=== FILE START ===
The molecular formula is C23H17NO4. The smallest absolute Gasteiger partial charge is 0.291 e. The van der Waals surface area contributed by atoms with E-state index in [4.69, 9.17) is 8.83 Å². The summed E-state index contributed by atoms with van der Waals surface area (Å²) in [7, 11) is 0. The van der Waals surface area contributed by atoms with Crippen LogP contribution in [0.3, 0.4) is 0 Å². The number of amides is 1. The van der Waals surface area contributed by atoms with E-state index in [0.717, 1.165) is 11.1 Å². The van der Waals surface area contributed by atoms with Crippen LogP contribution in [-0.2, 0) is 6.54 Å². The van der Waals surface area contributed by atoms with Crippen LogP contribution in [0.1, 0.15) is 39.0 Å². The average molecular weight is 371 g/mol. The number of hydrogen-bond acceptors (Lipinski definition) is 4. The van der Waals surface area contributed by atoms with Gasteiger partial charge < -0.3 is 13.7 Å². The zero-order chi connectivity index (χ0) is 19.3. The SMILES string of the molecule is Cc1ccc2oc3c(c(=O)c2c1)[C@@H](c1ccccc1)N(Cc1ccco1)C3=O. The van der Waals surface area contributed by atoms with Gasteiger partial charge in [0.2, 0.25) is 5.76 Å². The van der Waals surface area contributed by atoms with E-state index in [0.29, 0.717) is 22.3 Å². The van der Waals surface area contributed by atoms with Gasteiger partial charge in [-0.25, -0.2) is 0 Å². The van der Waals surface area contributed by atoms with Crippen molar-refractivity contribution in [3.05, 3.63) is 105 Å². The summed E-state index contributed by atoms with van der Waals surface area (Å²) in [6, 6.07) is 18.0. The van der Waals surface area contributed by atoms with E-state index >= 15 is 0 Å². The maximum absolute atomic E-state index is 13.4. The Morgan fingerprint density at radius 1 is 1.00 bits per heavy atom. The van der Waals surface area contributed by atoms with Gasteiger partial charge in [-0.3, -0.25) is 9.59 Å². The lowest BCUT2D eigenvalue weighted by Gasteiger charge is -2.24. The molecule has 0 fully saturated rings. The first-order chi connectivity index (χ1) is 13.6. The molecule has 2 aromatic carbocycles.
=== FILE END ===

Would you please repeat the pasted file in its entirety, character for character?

The molecular formula is C23H17NO4. The smallest absolute Gasteiger partial charge is 0.291 e. The van der Waals surface area contributed by atoms with E-state index in [4.69, 9.17) is 8.83 Å². The summed E-state index contributed by atoms with van der Waals surface area (Å²) in [7, 11) is 0. The van der Waals surface area contributed by atoms with Crippen LogP contribution in [0.3, 0.4) is 0 Å². The number of amides is 1. The van der Waals surface area contributed by atoms with E-state index in [0.717, 1.165) is 11.1 Å². The van der Waals surface area contributed by atoms with Crippen LogP contribution in [-0.2, 0) is 6.54 Å². The van der Waals surface area contributed by atoms with Crippen LogP contribution in [0.1, 0.15) is 39.0 Å². The average molecular weight is 371 g/mol. The number of hydrogen-bond acceptors (Lipinski definition) is 4. The van der Waals surface area contributed by atoms with Gasteiger partial charge < -0.3 is 13.7 Å². The zero-order chi connectivity index (χ0) is 19.3. The SMILES string of the molecule is Cc1ccc2oc3c(c(=O)c2c1)[C@@H](c1ccccc1)N(Cc1ccco1)C3=O. The van der Waals surface area contributed by atoms with Gasteiger partial charge in [0.2, 0.25) is 5.76 Å². The van der Waals surface area contributed by atoms with E-state index in [0.29, 0.717) is 22.3 Å². The van der Waals surface area contributed by atoms with Gasteiger partial charge in [-0.25, -0.2) is 0 Å². The van der Waals surface area contributed by atoms with Crippen molar-refractivity contribution in [3.05, 3.63) is 105 Å². The summed E-state index contributed by atoms with van der Waals surface area (Å²) in [6, 6.07) is 18.0. The van der Waals surface area contributed by atoms with E-state index >= 15 is 0 Å². The maximum absolute atomic E-state index is 13.4. The Morgan fingerprint density at radius 1 is 1.00 bits per heavy atom. The van der Waals surface area contributed by atoms with Gasteiger partial charge in [-0.3, -0.25) is 9.59 Å². The lowest BCUT2D eigenvalue weighted by Gasteiger charge is -2.24. The molecule has 0 fully saturated rings. The first-order chi connectivity index (χ1) is 13.6. The molecule has 2 aromatic carbocycles.